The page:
A molecular Bose-Einstein condensate (BEC) has been achieved by Carl
Wieman and his colleagues at JILA/University of Colorado. To be precise,
what Wieman reported
at this week's APS March Meeting in Indianapolis was the observation
of a quantum superposition of diatomic molecules and disassociated atoms
in a trap.
Having long used Rb-87 in his BEC experiments, Wieman has as of late
been studying Rb-85 which, although it is harder to condense, possesses
just the right fine-grained set of quantum energy levels (hyperfine
levels) so that the application of a magnetic field can alter the interaction
force among the atoms in the trap, even as they reside in the single
quantum state which is the hallmark of Bose Einstein condensates.
By adjusting the magnetic field to be very close to the point where
the interatomic force goes from attractive to repulsive, a "Feshbach
resonance" occurs and some of the atoms form molecules. The atoms
and molecules are thought to be coherent (share a single quantum state)
at least locally, and maybe over longer distances too.
In this process the condensate appears first to implode and then rebound
somewhat like a supernova, even to the extent of sending out jets of
particles and leaving behind a remnant. The physics behind this "Bosenova"
behavior is still a mystery.
Wolfgang Ketterle of MIT, like Wieman a winner of the 2001 Nobel Prize
in physics for BEC discoveries, spoke at the same APS session and reported
findings in three areas. (1) He has used a sodium-23 BEC to help cool
a gas of lithium-6.
Li-6 is a fermionic atom (one with a half-integral net spin). The Pauli-exclusion
principle forbids such atoms from falling into the single state available
to bosonic atoms such as Na-23, but the Li-6 atoms can, if cooled low
enough, occupy all the lowest energy quantum states possible.
This has now been done in the MIT experiment, the first time such a
"degenerate Fermi sea" has co-existed with a large BEC. One
wants to see how such a fermi gas behaves at nK temperatures and whether
the atoms can be coaxed (by manipulating the interaction between them)
into forming Cooper pairs, becoming thereby a superfluid.
(2) Ketterle reported the propagation of a condensate in a magnetic
waveguide. First, his group made a large (2 million atoms) BEC in the
usual way (in a magnet trap), then loaded it into a magnetic trap by
40 cm, and finally loaded it into a microtrap on a printed circuit board.
The micro-journey around the chip was partly smooth and partly bumpy,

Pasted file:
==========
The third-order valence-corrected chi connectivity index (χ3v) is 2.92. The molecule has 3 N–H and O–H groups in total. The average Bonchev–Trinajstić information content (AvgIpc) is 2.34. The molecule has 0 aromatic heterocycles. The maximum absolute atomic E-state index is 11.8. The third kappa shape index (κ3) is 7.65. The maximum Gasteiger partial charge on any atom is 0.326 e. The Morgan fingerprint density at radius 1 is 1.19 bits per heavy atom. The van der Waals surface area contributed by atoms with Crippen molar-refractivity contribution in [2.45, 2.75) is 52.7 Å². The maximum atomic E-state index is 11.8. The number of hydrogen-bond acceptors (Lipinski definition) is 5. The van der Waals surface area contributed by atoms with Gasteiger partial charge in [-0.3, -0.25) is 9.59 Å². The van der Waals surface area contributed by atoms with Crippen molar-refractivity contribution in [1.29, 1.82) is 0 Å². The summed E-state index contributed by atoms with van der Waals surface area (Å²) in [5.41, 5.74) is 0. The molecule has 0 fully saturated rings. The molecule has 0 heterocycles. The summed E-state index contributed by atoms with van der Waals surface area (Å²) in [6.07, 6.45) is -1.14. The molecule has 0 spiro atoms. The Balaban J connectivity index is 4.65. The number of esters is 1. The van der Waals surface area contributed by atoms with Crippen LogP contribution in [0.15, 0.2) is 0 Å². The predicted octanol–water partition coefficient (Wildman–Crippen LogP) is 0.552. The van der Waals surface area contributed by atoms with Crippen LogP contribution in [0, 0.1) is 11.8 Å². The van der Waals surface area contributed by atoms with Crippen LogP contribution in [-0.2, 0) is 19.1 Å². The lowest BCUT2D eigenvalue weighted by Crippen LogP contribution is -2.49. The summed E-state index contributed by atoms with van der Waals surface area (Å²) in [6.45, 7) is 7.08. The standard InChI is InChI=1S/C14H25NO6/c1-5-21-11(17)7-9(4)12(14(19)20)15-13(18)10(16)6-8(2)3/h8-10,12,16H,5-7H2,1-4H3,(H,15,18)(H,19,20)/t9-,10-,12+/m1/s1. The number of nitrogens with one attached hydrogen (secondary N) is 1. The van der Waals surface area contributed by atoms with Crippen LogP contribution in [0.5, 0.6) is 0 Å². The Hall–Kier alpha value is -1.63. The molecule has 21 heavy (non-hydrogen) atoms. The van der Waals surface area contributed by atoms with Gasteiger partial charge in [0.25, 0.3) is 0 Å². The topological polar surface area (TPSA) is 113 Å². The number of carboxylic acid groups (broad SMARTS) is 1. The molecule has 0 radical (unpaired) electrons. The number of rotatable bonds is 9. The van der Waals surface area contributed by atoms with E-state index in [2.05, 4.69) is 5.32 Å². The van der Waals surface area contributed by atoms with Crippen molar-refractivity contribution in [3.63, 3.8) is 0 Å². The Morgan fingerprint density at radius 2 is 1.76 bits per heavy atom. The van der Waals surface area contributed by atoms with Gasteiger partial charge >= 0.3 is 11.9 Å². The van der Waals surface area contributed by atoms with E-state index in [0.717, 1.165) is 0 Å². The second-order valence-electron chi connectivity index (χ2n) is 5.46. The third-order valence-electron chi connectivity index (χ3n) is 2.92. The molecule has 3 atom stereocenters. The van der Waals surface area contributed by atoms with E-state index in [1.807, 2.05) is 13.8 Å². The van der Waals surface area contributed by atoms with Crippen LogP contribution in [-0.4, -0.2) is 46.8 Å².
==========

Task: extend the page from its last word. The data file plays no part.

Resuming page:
especially when the cigar-shaped BEC came toward a Y divide. (Such a
beam splitter would be a useful step toward making an interferometer
for atom waves.) At the divide the condensate wiggled itself into a
snake shape. Close to the chip surface, the condensate broke up into
several detached segments. Future atom chips will need better control
of surface roughness.
(3) Another goal is the generation of pair-correlated atoms. The atoms
in a condensate all share a single quantum state but are not entangled.
The MIT researchers have created two BEC blobs (let us call them 1
and 2) together with another small "seed" condensate (blob
3). The elastic collision of these blobs produced a fourth blob in a
process called four-wave mixing (for an earlier version of this experiment,
at NIST, see Update 422).
In effect the atoms in blobs 1 and 2 help to amplify blob 3 (a gain
of 20, in this case). For each atom added to blob 3 one atom is put
into blob 4. This created two pair-correlated atomic beams. In some
future experiment this pair correlation might be verified directly if
one could detect single atoms in the two condensates, which are moving
off in opposite directions. Right now it is difficult to spot single
neutral atoms in a BEC.
Single-atom detection is likely in helium BECs since the atoms, deliberately
put into an excited state in order to confine and cool them in the first
place, are easily ionized, making it far easier to detect them. Chris
Westbrook, a member of Alain Aspect's team at Orsay, summarized recent
helium work and described a scheme for producing helium molecules within
a BEC. This, he said, might allow an atom-wave equivalent to the current
process of down-conversion, by which UV photons can be converted, in
a special crystal, into a pair of lower-energy but entangled photons
(if one photon has a horizontal polarization, the other must have a
vertical polarization; see Update 519).
A beam of related atoms could, analogously, be sundered into beams of
Finally, Jakob Reichel (Max Planck/Univ Munich), a member of one of
Ted Hansch's groups, said at the APS meeting that he and his colleagues
were aiming to achieve single-atom detection in rubidium condensates.
Furthermore, he hoped that the single atoms, maneuvered into resonant
cavities, might be able to carry out quantum computing chores.